The district final of the International Speech Contest took place on the Saturday afternoon. It wasn’t the best venue for it as it was in a lecture theatre. The speeches were good, but I am looking forward to getting back to competing. Two years ago, in Torquay, I felt out-classed (to be clear, I wasn’t competing). Here, I sat there thinking there are a bunch of us in Area 15 that could compete at this level.

Opening ceremony

The Friday evening is a buffet and fancy dress party. Of course the theme was Robin Hood!

fancy-dress-robin-hood-1 maid-marian-elina

Gala dinner

The Saturday night was the Gala dinner. We had the Sheriff of Nottingham as a guest and for one of the raffle prizes, she let someone wear her robes and hat! Best of all, Gillian took the prize.


Debate at Nottingham Trent

Wednesday, February 22nd, 2012 | Religion & Politics

Recently, I attended a debate at Nottingham Trent University, as part of their Islamic Society’s Discover Islam Week.

The event itself was held in a lecture theatre in the Newton Building, which reminds me a lot of the building that holds the student union at University of Bradford – very new money, wide open spaces, etc.

There was a clear division between the sexes in the room – the front eight rows were reserved for males, and the back three reserved for females. They even had separate entrances too – to the point where we were about to go in the top entrance, but had to turn around at the door and go round the building lobby and down some stairs to go in the bottom entrance instead.

As ever with such events, people are going to be walking out of the room with the exact same views as they walked into the room, so decided a slightly different tact was necessary.

I was asked to speak first, which seemed very strange for a debate in which I was the opposition, but it fitted in quite well with what I had written, so I thought I would just roll with it. My speech focused less on rebutting the proposition, which was nothing more than the cosmological argument anyway, and more about offering an alternative explanation for religion.

Unfortunately, not being a philosopher, the rebuttals I did do against the argument were not overly eloquent – though I did get in the core points that it was a case of special pleading, identity of the first cause and attacking the idea that infinite doesn’t exist, though not being able to accurately put why Hilbert had been misquoted let my argument down.

Never the less, it was always going to be a tough task going into the lion’s den if you will, so I was only a little disappointed with my performance.

I also found it rather strange that they finished the event with a video from Siria. Not not a humanitarian appeal which I presumed it would be when they first announced they would be showing a video. Rather, it was footage from a mass rally in which a speaker was telling the gathered mass how Allah would crush their enemies as people chanted his name. I’m relucant to envoke Godwin’s Law and describe it to something that would not be out of place at a Goebbels rally, but then I would only be returning the favour ;).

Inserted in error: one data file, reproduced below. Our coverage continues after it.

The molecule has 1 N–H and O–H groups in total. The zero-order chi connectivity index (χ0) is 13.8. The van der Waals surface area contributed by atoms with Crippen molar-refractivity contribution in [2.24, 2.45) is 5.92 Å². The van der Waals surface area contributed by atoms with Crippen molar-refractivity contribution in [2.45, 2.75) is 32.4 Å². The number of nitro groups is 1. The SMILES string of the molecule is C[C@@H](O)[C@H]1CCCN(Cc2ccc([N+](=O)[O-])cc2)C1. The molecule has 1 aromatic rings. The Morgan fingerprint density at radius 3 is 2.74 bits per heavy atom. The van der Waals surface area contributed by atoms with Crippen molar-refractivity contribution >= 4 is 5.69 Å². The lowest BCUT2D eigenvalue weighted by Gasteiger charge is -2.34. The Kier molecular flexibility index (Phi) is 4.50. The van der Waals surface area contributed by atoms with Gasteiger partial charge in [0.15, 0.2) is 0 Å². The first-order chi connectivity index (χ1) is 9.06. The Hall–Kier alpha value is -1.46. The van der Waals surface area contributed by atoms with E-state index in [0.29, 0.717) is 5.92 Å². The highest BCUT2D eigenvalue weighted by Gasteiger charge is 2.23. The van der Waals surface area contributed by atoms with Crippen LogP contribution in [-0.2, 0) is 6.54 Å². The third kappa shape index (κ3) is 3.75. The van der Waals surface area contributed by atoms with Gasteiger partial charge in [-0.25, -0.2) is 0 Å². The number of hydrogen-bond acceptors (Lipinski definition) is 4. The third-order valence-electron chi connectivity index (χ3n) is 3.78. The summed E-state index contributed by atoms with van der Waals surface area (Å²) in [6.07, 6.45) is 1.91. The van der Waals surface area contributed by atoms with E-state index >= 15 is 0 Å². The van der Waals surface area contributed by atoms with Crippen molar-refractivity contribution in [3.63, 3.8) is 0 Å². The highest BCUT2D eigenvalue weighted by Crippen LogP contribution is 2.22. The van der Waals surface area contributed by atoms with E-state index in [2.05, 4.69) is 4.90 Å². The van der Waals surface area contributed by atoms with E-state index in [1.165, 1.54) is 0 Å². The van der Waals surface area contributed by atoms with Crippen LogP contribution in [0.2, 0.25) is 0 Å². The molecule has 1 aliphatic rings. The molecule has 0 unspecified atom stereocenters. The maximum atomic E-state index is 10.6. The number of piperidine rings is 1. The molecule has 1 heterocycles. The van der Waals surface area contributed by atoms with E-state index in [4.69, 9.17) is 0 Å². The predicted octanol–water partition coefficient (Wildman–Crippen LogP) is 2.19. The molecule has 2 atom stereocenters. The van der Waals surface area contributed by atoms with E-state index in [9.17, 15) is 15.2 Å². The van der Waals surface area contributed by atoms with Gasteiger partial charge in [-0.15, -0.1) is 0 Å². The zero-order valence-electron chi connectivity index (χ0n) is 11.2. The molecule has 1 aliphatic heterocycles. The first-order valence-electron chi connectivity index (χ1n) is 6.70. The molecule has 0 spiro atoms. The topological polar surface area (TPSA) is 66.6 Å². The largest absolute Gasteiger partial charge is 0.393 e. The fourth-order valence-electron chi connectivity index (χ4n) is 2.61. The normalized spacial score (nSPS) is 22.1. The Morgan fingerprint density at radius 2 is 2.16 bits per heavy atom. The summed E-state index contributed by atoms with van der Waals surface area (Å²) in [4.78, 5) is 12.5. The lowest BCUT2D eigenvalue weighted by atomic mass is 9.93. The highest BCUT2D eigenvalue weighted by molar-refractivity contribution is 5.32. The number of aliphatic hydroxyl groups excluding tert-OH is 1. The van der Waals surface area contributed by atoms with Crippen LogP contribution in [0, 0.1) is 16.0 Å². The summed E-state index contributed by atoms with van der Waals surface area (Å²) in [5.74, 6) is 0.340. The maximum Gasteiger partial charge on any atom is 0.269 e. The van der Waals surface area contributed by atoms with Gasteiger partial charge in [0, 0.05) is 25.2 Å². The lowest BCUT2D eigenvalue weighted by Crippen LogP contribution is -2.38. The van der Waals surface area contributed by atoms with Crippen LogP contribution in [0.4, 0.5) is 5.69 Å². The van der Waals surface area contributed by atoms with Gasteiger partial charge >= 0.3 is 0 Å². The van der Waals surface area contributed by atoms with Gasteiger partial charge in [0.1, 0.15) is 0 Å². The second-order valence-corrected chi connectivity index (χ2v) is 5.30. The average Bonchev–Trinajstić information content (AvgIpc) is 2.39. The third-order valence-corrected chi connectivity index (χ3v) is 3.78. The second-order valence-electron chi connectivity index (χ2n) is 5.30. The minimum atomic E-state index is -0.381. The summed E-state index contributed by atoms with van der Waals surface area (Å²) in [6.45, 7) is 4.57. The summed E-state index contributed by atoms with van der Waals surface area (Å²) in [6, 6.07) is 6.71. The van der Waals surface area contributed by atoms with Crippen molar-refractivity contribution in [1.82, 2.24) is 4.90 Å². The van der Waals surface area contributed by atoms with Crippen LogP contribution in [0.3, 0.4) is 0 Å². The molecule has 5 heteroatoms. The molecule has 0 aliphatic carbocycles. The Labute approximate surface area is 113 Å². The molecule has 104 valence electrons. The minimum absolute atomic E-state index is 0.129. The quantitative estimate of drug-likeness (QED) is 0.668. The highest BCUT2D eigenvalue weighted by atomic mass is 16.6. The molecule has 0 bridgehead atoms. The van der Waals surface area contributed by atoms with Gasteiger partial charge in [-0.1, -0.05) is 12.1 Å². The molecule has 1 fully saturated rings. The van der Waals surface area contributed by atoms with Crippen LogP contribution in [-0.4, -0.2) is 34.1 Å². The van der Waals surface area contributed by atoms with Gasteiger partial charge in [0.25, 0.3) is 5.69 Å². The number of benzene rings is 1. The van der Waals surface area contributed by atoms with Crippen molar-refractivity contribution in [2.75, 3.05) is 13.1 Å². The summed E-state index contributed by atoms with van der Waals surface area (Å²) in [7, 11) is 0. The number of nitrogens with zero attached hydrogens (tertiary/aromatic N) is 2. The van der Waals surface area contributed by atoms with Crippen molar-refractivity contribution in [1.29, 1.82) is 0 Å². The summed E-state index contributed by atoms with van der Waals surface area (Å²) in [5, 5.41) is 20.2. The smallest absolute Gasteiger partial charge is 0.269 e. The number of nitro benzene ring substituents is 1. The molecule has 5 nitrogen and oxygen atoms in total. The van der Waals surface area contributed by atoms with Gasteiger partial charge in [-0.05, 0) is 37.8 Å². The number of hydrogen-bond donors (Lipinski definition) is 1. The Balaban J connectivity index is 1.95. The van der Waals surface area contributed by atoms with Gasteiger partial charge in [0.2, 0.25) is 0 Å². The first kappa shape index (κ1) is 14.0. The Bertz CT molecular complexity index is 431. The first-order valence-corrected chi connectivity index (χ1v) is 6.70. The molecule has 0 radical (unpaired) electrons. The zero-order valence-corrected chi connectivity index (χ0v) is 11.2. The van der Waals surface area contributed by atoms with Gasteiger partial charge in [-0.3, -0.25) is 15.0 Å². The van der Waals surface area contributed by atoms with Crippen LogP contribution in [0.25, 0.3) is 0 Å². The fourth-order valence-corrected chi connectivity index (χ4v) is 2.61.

In any case, I was an enjoyable event and I would like to thank Nottingham Trent University Islamic Society for their hospitality.

Nottingham Skeptics

Sunday, July 17th, 2011 | Humanism, Travel

Last Tuesday, I headed down to Nottingham to present a talk to Nottingham Skeptics in the Pub.

Nottingham seems to be a lot like Leeds – a reasonable sized city with a confusing one-way system running through the middle and a few gems hidden away inside it, such as our venue, Fellows Morton and Clayton, a traditional Victorian pub, with a traditional Victorian fruit machine by the door.

I got down there in plenty of time to grab some food beforehand (and because you never know with the M1) and found the place easily enough. The food was OK, the grilled chicken was excellent though the ribs were somewhat disappointing. However, given the last time I had ribs was at Cattle Grid, my standards are probably simply still tuned too high.

I also met Andy, who runs the group and is an absolutely lovely guy. He also works with computers so we managed to squeeze in a few minutes of geek talk before the event!

The talk itself went pretty well, at least from my perspective lol, and I hope the audience enjoyed it too. I think the questions and discussions afterwards lasted until nearly 10pm, which from a 7:30pm start is quite a lot of discussion.

In general, I think the talk was well received by the audience. They certainly weren’t as critical as when I spoke to Hull Humanists – not that I didn’t very much enjoy the tough questions I took there!

In general, a really enjoyable evening and a big thanks to Andy for inviting me down.